4.2.

Disk at Moderate Inner Working Angles with a Known Position Angle

Let us assume that the science target is an edge-on disk with a constant surface brightness of 18  magarcsec2 beyond 1″ and its major axis has a PA of 125 deg. In this case, WEDGEA0.6 or WEDGEA1.0 would be appropriate depending on the brightness of the source and how quickly the PSF saturates at the inner working angle of each mask. In this case, one would select ORIENTS rotated 90 deg from the WEDGEB and BAR5 recommendation since the WEDGEA occulter is perpendicular to the other occulters’ long axis. For users seeking to understand bright material close to the inner working angle yet also to detect faint nebulosity far from the target, a combination of WEDGEA0.6 and WEDGEA1.0 would provide larger dynamic range. This is similar to the strategy laid out in Program 12228. In addition to a selection of aperture location and orientation, it is paramount to obtain observations of a reference star with a similar magnitude, similar SED, and relatively nearby in the sky to ensure a similar thermal evolution of the observatory. If three orientations were planned, a fourth orbit would be needed to take observations of the reference star concurrent with the science target.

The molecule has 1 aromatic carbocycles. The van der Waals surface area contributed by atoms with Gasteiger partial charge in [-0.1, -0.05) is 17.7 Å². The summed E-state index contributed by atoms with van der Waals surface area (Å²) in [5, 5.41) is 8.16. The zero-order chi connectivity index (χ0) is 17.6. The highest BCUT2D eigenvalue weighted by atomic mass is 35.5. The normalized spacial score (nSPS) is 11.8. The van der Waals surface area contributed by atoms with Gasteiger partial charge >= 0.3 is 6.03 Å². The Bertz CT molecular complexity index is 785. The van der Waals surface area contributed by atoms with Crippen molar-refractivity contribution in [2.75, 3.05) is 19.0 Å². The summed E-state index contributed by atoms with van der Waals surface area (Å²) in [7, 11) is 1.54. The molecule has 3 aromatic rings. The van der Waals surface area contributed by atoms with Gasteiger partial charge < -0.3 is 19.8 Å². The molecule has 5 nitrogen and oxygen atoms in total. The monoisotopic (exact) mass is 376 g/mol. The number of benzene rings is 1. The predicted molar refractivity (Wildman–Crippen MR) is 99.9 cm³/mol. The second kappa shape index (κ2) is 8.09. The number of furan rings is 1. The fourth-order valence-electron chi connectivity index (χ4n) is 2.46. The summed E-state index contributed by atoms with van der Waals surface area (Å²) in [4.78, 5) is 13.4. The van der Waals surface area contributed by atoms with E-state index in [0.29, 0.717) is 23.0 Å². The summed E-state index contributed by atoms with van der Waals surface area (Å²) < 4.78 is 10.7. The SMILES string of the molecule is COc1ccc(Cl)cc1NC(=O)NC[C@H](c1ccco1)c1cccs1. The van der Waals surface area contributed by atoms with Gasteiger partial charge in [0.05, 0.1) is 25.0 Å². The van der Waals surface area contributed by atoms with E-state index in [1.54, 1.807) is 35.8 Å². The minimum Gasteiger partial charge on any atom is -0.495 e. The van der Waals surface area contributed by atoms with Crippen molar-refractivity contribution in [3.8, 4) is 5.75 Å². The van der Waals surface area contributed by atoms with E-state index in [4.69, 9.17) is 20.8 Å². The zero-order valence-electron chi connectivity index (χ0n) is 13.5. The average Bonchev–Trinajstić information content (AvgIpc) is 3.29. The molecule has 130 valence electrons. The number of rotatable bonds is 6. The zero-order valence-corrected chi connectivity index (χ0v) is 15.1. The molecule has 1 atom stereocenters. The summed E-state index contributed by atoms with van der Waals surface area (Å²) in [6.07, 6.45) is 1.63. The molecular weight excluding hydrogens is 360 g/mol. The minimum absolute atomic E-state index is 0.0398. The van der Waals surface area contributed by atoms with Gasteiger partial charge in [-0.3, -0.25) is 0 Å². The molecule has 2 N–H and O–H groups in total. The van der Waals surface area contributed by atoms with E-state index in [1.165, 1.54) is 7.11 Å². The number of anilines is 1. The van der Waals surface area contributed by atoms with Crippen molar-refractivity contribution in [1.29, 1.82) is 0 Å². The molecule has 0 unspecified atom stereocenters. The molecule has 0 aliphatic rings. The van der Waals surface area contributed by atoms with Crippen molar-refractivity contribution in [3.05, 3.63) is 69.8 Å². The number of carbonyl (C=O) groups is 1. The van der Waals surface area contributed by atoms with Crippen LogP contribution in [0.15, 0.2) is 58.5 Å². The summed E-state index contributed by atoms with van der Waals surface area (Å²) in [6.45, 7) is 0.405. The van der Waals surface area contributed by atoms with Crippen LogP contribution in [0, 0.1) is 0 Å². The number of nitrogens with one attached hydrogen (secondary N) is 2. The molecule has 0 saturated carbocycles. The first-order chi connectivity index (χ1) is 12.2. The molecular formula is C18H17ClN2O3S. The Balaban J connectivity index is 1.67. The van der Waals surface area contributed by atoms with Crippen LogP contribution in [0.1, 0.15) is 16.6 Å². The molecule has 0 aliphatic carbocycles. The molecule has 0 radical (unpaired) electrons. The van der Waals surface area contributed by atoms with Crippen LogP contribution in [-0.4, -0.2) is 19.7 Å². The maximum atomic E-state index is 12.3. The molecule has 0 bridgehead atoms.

4.3.

Faint Point Source at Large Angular Distance

For this case, we assume a very faint object with a contrast of 5×109 relative to a V=2 magnitude star at a separation of 9″, which is similar to Fomalhaut b, as studied by Program 12576 (PI: P. Kalas). In this case, sensitivity and contrast are paramount over inner working angle and so the bright star is placed behind the WEDGEB2.5 aperture and allowed to saturate well beyond the full well. Even so, exposure times are short and of order 67 s per CR-SPLIT. Since the object is far from the star, small changes in spacecraft orientation for MRDI ensure that self-subtraction is not an issue for the point source target. MRDI and postprocessing can be used to achieve the desired contrast level over 12 orbits.

4.4.

Face-on Disk